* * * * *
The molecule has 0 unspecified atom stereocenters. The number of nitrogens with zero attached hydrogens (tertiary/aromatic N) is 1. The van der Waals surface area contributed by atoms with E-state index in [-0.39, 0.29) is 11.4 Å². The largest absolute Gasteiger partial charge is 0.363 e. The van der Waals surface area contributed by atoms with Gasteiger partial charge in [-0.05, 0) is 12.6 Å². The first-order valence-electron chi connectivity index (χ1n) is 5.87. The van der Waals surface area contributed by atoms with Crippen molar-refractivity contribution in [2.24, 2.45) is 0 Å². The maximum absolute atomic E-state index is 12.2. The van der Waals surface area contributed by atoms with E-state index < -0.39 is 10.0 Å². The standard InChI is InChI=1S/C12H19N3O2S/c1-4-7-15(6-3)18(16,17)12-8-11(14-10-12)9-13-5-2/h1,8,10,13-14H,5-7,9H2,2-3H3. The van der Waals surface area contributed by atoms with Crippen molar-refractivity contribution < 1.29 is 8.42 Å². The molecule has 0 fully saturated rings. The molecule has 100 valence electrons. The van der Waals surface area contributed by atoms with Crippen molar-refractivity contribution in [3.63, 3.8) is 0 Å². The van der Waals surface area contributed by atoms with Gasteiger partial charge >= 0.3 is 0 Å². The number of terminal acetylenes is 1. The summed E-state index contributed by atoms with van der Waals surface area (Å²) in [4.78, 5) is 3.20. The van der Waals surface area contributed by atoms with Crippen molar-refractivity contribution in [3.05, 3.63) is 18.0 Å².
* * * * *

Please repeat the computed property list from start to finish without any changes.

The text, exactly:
The molecule has 0 unspecified atom stereocenters. The number of nitrogens with zero attached hydrogens (tertiary/aromatic N) is 1. The van der Waals surface area contributed by atoms with E-state index in [-0.39, 0.29) is 11.4 Å². The largest absolute Gasteiger partial charge is 0.363 e. The van der Waals surface area contributed by atoms with Gasteiger partial charge in [-0.05, 0) is 12.6 Å². The first-order valence-electron chi connectivity index (χ1n) is 5.87. The van der Waals surface area contributed by atoms with Crippen molar-refractivity contribution in [2.24, 2.45) is 0 Å². The maximum absolute atomic E-state index is 12.2. The van der Waals surface area contributed by atoms with E-state index < -0.39 is 10.0 Å². The standard InChI is InChI=1S/C12H19N3O2S/c1-4-7-15(6-3)18(16,17)12-8-11(14-10-12)9-13-5-2/h1,8,10,13-14H,5-7,9H2,2-3H3. The van der Waals surface area contributed by atoms with Crippen molar-refractivity contribution < 1.29 is 8.42 Å². The molecule has 0 fully saturated rings. The molecule has 100 valence electrons. The van der Waals surface area contributed by atoms with Crippen molar-refractivity contribution in [3.63, 3.8) is 0 Å². The van der Waals surface area contributed by atoms with Gasteiger partial charge >= 0.3 is 0 Å². The number of terminal acetylenes is 1. The summed E-state index contributed by atoms with van der Waals surface area (Å²) in [4.78, 5) is 3.20. The van der Waals surface area contributed by atoms with Crippen molar-refractivity contribution in [3.05, 3.63) is 18.0 Å².